9:40 AM  
Evaluation of Tensile Strength and Microstructure of 304L Stainless Steel Repaired via Additive Friction Stir Deposition: Harish Rao1; Malcom Williams1; Christopher Williamson1; Noah Zahm1; Paul Allison1; Brian Jordon1; Luke Brewer1; Vijay Vasudevan1; 1University of Alabama
    In this research, we study the feasibility of using additive friction stir deposition (AFSD) as a suitable technology for repairing cracks in 304L stainless steel canisters. Multiple layers of 304L materials were deposited on a 304L plate. Tensile specimens were extracted from the deposited component in longitudinal and build direction to evaluate tensile strength and to characterize microstructure evolution. The AFSD component were dense and exhibited a highly refined grain structure as compared to the feedstock. Continuous bonding at the interfacial layers were observed with no evidence of cracks or porosity. The present study indicates AFSD technology can be implemented for effective repair of 304L stainless steel canisters.

10:00 AM Break

10:20 AM  
Oxide Dispersion Strengthened Stainless Steel by Reactive Additive Manufacturing: Houshang Yin1; Jingfan Yang1; Bingqiang Wei2; Mukesh Bachhav3; Jian Wang2; Xiaoyuan Lou1; 1Auburn University; 2University of Nebraska–Lincoln; 3Idaho National Laboratory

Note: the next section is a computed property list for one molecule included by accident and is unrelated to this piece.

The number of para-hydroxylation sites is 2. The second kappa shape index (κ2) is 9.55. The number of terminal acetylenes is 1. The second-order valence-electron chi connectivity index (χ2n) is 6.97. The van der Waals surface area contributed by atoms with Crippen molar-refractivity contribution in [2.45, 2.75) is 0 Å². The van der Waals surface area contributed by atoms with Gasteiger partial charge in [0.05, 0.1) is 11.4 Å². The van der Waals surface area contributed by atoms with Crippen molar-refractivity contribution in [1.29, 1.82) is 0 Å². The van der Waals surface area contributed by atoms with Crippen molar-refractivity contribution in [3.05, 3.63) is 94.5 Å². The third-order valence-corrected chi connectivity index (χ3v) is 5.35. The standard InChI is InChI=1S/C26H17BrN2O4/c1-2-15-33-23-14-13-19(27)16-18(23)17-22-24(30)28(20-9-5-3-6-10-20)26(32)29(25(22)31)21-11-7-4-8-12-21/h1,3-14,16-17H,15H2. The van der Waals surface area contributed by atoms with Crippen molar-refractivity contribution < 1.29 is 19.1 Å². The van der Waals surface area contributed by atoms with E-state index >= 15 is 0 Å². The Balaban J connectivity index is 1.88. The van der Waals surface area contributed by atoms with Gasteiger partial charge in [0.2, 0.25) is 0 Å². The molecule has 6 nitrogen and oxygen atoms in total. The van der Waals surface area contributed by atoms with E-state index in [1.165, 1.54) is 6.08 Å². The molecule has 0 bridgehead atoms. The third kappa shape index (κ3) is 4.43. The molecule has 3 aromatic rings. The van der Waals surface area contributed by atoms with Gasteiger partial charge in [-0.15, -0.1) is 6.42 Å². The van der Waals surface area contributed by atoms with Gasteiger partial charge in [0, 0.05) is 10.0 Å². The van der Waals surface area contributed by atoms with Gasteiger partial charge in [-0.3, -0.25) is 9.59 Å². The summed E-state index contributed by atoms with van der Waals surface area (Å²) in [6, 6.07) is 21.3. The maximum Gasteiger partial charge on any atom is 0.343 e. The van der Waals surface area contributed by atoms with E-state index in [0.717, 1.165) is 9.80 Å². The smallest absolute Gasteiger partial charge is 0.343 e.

Oxide dispersion strengthened (ODS) stainless steel was synthesized via in-situ reaction during laser powder bed fusion (LPBF). Under the as-built condition, the material showed fine equiaxed grains and high-density nanoscale oxides in the size of 10-30 nm. Oxides were amorphous in nature with complex compositions. After heat treatment at high temperature, the additive-manufactured ODS stainless steel demonstrated excellent thermal stability. Grain growth and oxide coarsening were not observed. Oxides transformed to crystalline. ~33% increase in hardness was observed in the heat-treated sample as compared to the as-built one. Transmission electron microscope (TEM) and atom probe tomography (APT) were both utilized to understand the underlying strengthening mechanism and reaction kinetics.